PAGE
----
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RE: LF: WSPR2 coast-to-coast

To: "[email protected]" <[email protected]>
Subject: RE: LF: WSPR2 coast-to-coast
From: Bob Raide <[email protected]>
Date: Thu, 19 Dec 2013 13:58:14 -0500
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I would like to try the DS OP on 500 for those tough ones [Greece, Russia, etc] where the only way to get to them is with what you call QRO with WSPR.  Running more than a few hundred watts [20 w erp] causes trouble even at 35% on.  
I am sure OPDS would reach out and at same time get QRO out of the WSPR window-but only couple stations in Eastern Europe set-up for it and like you say are amongst us "real nuts" on 136 and down! 
Hopefully as time passes more realize OPDS DX potential and "bother" to implement it in RX-Bob 

From: [email protected]
To: [email protected]
Date: Thu, 19 Dec 2013 13:41:51 -0500
Subject: Re: LF: WSPR2 coast-to-coast

Your comment made me realize that I was running 50% duty cycle last night so there was the potential for nearly twice that many coast-to-coast receptions ... ha!
AFAIK all the stations currently transmitting WSPR on 475 kHz in the US (7 or 8 last night) spend time in receive mode uploading spots to the database. It appears there is no interest in 100% duty cycle transmit ... probably because most of these stations regularly participate in CW QSOs ...  and presumably have invested time and energy in getting their receiving setups to work well. Most stations are spread out far enough so don't think it's an interference issue.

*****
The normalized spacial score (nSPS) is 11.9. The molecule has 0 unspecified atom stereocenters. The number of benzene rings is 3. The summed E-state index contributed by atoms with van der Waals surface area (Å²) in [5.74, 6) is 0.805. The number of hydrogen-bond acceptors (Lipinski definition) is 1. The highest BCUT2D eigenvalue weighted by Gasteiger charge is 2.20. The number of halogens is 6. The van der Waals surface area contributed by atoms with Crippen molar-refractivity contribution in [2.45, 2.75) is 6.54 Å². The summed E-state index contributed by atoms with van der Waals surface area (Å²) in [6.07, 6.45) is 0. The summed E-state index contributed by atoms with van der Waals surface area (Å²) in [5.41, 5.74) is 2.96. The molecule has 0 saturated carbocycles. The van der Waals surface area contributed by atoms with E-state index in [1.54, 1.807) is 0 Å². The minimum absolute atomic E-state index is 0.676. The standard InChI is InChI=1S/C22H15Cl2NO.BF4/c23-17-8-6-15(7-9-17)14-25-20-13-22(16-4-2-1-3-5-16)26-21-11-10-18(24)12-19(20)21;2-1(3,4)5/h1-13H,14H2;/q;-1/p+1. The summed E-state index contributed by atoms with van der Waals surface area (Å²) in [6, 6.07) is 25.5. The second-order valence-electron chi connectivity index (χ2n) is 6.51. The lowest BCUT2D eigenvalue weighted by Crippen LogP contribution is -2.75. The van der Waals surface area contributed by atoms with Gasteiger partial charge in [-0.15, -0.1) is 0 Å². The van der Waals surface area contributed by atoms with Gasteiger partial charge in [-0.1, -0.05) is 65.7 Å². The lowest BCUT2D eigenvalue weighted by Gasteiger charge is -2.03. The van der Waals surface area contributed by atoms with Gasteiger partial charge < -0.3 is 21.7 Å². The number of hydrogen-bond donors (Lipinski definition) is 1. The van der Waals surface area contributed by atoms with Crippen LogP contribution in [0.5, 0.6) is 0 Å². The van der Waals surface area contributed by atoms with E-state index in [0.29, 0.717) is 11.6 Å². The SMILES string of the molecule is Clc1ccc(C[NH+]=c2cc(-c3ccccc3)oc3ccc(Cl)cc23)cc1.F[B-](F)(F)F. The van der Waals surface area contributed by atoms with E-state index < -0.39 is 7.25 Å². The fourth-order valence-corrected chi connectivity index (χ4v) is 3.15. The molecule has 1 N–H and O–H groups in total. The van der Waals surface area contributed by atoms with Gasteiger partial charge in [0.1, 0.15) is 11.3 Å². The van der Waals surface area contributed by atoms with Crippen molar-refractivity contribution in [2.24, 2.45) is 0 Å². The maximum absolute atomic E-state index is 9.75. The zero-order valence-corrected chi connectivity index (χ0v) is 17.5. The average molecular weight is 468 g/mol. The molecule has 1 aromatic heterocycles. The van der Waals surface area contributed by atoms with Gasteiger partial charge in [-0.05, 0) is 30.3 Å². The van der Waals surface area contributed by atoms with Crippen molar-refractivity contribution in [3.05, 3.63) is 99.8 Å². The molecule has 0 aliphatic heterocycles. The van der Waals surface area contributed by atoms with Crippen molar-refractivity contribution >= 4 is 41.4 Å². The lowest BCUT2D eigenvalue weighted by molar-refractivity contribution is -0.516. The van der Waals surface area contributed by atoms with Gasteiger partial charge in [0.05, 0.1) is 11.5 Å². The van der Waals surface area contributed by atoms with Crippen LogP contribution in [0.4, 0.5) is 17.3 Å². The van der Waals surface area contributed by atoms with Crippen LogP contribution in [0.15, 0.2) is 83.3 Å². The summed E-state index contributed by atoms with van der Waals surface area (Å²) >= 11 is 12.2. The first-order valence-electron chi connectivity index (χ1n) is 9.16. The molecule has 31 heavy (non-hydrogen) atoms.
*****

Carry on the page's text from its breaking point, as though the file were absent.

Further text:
Think mostly the die hard, weakest-of-the-weak signal enthusiasts will be interested in OPDS due to the relative complexity of the setup ... making it better suited to 137 kHz and below where the real 'nuts' hang out. This is not to say that it couldn't be useful on 475 kHz probing some distant propagation paths beyond the capability of 'normal' OP and WSPR.
----- Original Message -----
From: Bob Raide
Sent: Thursday, December 19, 2013 11:01 AM
Subject: RE: LF: WSPR2 coast-to-coast

Jay, et all;
I think if the "average Joe" on 500 would go through the trouble of adding "Deep Search" to any of the OPERA modes, lower power beyond that required by WSPR would be possible for similar decoding.  Another plus would be not having to limit numbers of transmissions per hour because of the less likely RX overloading.  But the "average Joe" isn't gonna go through the trouble of adding "DS" to OPERA, I would assume? Bob
> From: [email protected]
> To: [email protected]
> Date: Thu, 19 Dec 2013 07:24:58 -0500
> Subject: LF: WSPR2 coast-to-coast
> G
> There were 31 WSPR2 'coast-to-coast' (west coast US and EU simultaneous receptions) on 475 kHz last
> night from WE2XGR/2 alone ... WE2XGR/2 > K7IUV and WE2XGR/2 > G3XKR. Apparently WSPR2 wins the
> 'coast-to-coast' competition on 475 kHz ... especially so when one considers WSPR2 is a two minute
> cycle time and OP's best time is 4 minutes.
> And ... this was done with moderate transmit power.
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